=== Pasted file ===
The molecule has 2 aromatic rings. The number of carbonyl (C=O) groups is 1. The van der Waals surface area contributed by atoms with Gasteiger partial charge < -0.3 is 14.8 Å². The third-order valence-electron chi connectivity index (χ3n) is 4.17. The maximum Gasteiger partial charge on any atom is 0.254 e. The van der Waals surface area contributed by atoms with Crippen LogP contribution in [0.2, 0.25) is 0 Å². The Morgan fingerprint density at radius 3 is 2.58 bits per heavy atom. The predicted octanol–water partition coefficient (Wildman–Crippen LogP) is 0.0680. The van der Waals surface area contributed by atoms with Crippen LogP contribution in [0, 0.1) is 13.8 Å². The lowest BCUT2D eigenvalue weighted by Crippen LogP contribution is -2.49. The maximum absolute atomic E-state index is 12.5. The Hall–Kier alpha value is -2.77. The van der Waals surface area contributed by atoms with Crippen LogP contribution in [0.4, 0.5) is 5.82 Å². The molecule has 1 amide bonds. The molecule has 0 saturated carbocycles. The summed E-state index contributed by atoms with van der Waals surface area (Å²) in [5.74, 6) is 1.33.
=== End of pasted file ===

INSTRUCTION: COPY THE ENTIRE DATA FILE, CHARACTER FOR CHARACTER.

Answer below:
The molecule has 2 aromatic rings. The number of carbonyl (C=O) groups is 1. The van der Waals surface area contributed by atoms with Gasteiger partial charge < -0.3 is 14.8 Å². The third-order valence-electron chi connectivity index (χ3n) is 4.17. The maximum Gasteiger partial charge on any atom is 0.254 e. The van der Waals surface area contributed by atoms with Crippen LogP contribution in [0.2, 0.25) is 0 Å². The Morgan fingerprint density at radius 3 is 2.58 bits per heavy atom. The predicted octanol–water partition coefficient (Wildman–Crippen LogP) is 0.0680. The van der Waals surface area contributed by atoms with Crippen LogP contribution in [0, 0.1) is 13.8 Å². The lowest BCUT2D eigenvalue weighted by Crippen LogP contribution is -2.49. The maximum absolute atomic E-state index is 12.5. The Hall–Kier alpha value is -2.77. The van der Waals surface area contributed by atoms with Crippen LogP contribution in [0.4, 0.5) is 5.82 Å². The molecule has 1 amide bonds. The molecule has 0 saturated carbocycles. The summed E-state index contributed by atoms with van der Waals surface area (Å²) in [5.74, 6) is 1.33.